Number Symbolism in Old Norse Literature

Number Symbolism in Old Norse Literature: A Brief Study

By Li Tang

Master’s Thesis, University of Iceland: Háskóli Íslands (2015)


Abstract: It is generally agreed that some numbers such as three and nine which appear frequently in the two Eddas hold special significances in Norse mythology. Furthermore, numbers appearing in sagas not only denote factual quantity, but also stand for specific symbolic meanings. This tradition of number symbolism could be traced to Pythagorean thought and to St. Augustine‟s writings. But the result in Old Norse literature is its own system influenced both by Nordic beliefs and Christianity. This double influence complicates the intertextuality in the light of which the symbolic meanings of numbers should be interpreted. At the same time, the influence is better examined because of the cultural collision reflected in number symbolism.

This thesis focuses on eight special numbers (three, seven, eight, nine, ten, twelve, thirteen and eighteen) giving special attention to their symbolism. It then turns to explain how the symbolism of these numbers functions in certain sagas or some specific episodes to suit their author‟s needs. Saga writing is a process combining historical accounts and imaginary additions. Just like the four methods of allegorical interpretation to explain the Bible, saga reading can thus also be made at different levels.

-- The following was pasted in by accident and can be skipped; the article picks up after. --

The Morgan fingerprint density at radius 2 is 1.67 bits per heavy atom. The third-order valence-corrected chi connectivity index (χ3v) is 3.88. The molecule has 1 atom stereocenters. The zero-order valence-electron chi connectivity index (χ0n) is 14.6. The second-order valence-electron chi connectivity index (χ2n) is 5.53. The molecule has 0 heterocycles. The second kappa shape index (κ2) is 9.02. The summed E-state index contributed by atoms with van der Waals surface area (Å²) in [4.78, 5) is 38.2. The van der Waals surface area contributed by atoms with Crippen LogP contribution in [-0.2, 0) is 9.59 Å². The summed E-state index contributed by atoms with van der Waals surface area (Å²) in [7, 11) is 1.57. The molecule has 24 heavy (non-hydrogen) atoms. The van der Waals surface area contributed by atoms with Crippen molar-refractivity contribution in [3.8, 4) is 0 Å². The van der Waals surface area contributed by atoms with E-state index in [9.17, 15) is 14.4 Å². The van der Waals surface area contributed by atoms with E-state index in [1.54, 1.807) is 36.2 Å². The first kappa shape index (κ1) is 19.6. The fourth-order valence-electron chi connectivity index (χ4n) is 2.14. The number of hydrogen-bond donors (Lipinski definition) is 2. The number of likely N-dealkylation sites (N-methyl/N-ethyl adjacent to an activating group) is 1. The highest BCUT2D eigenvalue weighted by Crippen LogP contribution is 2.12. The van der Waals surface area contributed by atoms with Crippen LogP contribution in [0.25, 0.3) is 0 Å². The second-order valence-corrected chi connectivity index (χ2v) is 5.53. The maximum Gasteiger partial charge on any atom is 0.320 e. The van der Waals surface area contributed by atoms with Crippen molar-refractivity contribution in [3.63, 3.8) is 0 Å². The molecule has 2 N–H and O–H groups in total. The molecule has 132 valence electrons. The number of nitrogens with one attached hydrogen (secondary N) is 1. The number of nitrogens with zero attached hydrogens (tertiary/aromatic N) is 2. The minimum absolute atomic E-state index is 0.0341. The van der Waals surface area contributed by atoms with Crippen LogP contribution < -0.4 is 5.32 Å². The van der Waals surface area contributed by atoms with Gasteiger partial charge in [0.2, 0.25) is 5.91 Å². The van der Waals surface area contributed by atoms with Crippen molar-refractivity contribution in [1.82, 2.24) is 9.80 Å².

Introduction: “Of course there is a mark,” said Gandalf. “I put it there myself. For very good reasons. You asked me to find the fourteenth man for your expedition, and I chose Mr.Baggins. Just let any one say I chose the wrong man or the wrong house, and you can stop at thirteen and have all the bad luck you like, or go back to digging coal.” -« An Unexpected Party » in The Hobbit by J. R. R. Tolkien

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Numbers are frequent in Old Norse literature. In the Poetic Edda they describe the three important gods, the nine worlds of giantesses, the eighteen spells of the High One. In sagas numbers refer to the quantity of killers and victims, the age of heroes, the amount of possessions (such as the farms, the money), etc. The interesting example above in Tolkien‟s famous novel shows how the wizard Gandalf and moreover the dwarfs are obsessed by the question of numbers. But should dwarfs have existed, would they seriously consider thirteen as a bad omen? One of the counterexamples is that today‟s Icelanders still have the 13 Yule Lads, i.e. jólasveinarnir in their folkloric tradition. This “anachronism” not only had an effect on Tolkien‟s writing, but also left a scar on saga heroes‟ front: greatly influenced by Christian beliefs, Old Norse literature often shows its indelible obsession with the new religion. At the same time, Nordic beliefs have also played an essential role in the creation of literary works in Scandinavia. For example, three and nine are often considered as the most important numbers in Norse mythology and this impression comes mainly from the reading of the two Eddas.

Click here to read this thesis from the University of Iceland

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